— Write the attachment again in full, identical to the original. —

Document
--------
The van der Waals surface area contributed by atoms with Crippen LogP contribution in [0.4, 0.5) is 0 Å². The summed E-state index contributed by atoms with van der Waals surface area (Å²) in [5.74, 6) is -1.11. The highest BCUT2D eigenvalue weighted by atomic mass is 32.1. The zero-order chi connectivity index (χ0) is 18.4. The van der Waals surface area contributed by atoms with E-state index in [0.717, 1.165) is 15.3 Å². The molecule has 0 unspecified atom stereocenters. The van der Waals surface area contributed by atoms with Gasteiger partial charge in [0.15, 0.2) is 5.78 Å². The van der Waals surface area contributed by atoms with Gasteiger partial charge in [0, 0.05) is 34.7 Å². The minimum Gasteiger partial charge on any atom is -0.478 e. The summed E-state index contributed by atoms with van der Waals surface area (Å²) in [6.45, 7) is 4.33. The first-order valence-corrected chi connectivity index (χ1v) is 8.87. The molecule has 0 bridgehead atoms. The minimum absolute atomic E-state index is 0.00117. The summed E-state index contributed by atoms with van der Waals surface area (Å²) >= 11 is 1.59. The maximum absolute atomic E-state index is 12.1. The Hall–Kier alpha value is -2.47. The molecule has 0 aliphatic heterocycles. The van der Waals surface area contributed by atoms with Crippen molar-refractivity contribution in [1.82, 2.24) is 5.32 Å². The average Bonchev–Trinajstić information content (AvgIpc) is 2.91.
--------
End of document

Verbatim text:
The van der Waals surface area contributed by atoms with Crippen LogP contribution in [0.4, 0.5) is 0 Å². The summed E-state index contributed by atoms with van der Waals surface area (Å²) in [5.74, 6) is -1.11. The highest BCUT2D eigenvalue weighted by atomic mass is 32.1. The zero-order chi connectivity index (χ0) is 18.4. The van der Waals surface area contributed by atoms with E-state index in [0.717, 1.165) is 15.3 Å². The molecule has 0 unspecified atom stereocenters. The van der Waals surface area contributed by atoms with Gasteiger partial charge in [0.15, 0.2) is 5.78 Å². The van der Waals surface area contributed by atoms with Gasteiger partial charge in [0, 0.05) is 34.7 Å². The minimum Gasteiger partial charge on any atom is -0.478 e. The summed E-state index contributed by atoms with van der Waals surface area (Å²) in [6.45, 7) is 4.33. The first-order valence-corrected chi connectivity index (χ1v) is 8.87. The molecule has 0 bridgehead atoms. The minimum absolute atomic E-state index is 0.00117. The summed E-state index contributed by atoms with van der Waals surface area (Å²) >= 11 is 1.59. The maximum absolute atomic E-state index is 12.1. The Hall–Kier alpha value is -2.47. The molecule has 0 aliphatic heterocycles. The van der Waals surface area contributed by atoms with Crippen molar-refractivity contribution in [1.82, 2.24) is 5.32 Å². The average Bonchev–Trinajstić information content (AvgIpc) is 2.91.